In a large saucepan over medium-high heat, melt the butter and sugar together. Stir this mixture constantly until it reaches 300 degrees fahrenheit. I've seen ranges between 285-310). If you don't have a candy thermometer, that's the point at which it's very thick and has turned dark golden brown. I think this is the "firm ball" stage, if you're one of those people who tests with a glass of water. It's going to be really bubbly at first, and thickens as it hardens. Anyway, that took me about half an hour. DO NOT STOP STIRRING, because if this stuff burns, all will have been for naught. Once you've reached 300 degrees, remove the saucepan from heat and stir in the vanilla. Pour the mixture into the prepared baking sheet; use a spatula to smooth out. Do this quickly, because it will start to harden.
Sprinkle the chocolate across the surface, and allow this to sit for a few minutes, until the chocolate is glossy (3 minutes, 5 if your chocolate chips/chunks are large). Use a spatula to smooth the chocolate over the toffee. If using almonds, sprinkle the almonds over the top.
Allow to cool. Our kitchen is cold, so it was totally cool in under 3 hours, but it might take longer if you have heat in your kitchen. Anyway, once the bottom of the baking sheet is cool to the touch, remove the whole thing, foil and all, from the baking sheet. Peel the foil off the toffee (it comes off really easily), and break the toffee into whatever sized pieces you'd like. Store toffee between sheets of wax paper in an airtight container.

It's dangerous for me to know how easy it is to make toffee. The only thing that is not preventing me from making it (and eating it) all the time is that it takes a whole pound of Earth Balance, which is both pricy and fatty. It is a special occasion food, Sarah, remember that!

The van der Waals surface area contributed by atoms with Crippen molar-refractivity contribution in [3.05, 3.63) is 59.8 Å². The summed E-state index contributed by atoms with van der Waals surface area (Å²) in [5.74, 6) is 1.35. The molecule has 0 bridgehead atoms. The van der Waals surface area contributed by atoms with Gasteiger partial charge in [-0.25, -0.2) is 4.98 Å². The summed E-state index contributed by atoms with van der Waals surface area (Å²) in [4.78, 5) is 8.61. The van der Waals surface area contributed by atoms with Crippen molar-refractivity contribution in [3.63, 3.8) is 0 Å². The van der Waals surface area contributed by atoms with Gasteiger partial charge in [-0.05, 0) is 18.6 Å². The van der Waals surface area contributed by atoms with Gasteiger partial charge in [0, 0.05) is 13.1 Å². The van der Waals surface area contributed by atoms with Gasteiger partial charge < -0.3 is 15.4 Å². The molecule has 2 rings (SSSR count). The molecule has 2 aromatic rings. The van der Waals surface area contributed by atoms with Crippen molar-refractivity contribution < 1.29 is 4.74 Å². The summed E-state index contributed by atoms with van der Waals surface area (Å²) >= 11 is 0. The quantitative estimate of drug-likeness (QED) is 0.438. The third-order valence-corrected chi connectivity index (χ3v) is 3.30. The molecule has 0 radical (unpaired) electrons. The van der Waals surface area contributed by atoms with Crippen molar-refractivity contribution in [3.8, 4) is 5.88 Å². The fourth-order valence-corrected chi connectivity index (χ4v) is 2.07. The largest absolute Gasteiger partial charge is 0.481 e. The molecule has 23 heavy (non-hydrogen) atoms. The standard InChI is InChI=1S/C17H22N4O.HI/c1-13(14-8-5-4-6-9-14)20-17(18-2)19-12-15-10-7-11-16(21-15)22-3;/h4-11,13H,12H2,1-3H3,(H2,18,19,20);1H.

If you have trouble cleaning up the saucepan and spoon, I recommend running your hottest tap water or boiled water over them. This loosens up and dissolves the sugar.

Okay, so maybe toffee still seems too tough to you, or isn't your thing, or, like me, you want a sampler of desserts to give to relatives. What else is a good edible holiday gift?
Chocolate bark! This is another one of those things I thought was harder to make than it actually is. In fact, it is so simple that I feel silly giving a recipe for it, so I will just give you instructions.

Melt equal parts sweetened and unsweetened chocolate (ie, chocolate chips and baking chocolate) together in a double-boiler or bain-marie.

While it melts, chop up what you're going to put into your bark. In my opinion, the perfect chocolate bark consists of four flavor sensations: chocolate, nuts, dried fruit, and something that's surprising and/or has a kick. You can experiment at will, but here are some suggestions:
  • Nuts: Almonds, hazelnuts, cashews, macadamias, peanuts;
  • Dried Fruits: Cranberries, raisins, apricots, apples, dates, figs, currants, mango?;
  • Something surprising/with a kick: candied ginger, candied citrus peel, prettily zested citrus, crushed candy canes or other flavorful candy, vegan white or butterscotch chips, pretzels (okay, those don't all have a kick, but are surprising and fun, so they go in this category).
Depending on how much chocolate you use, you want from 1/2 to 1 Cup of each of these things.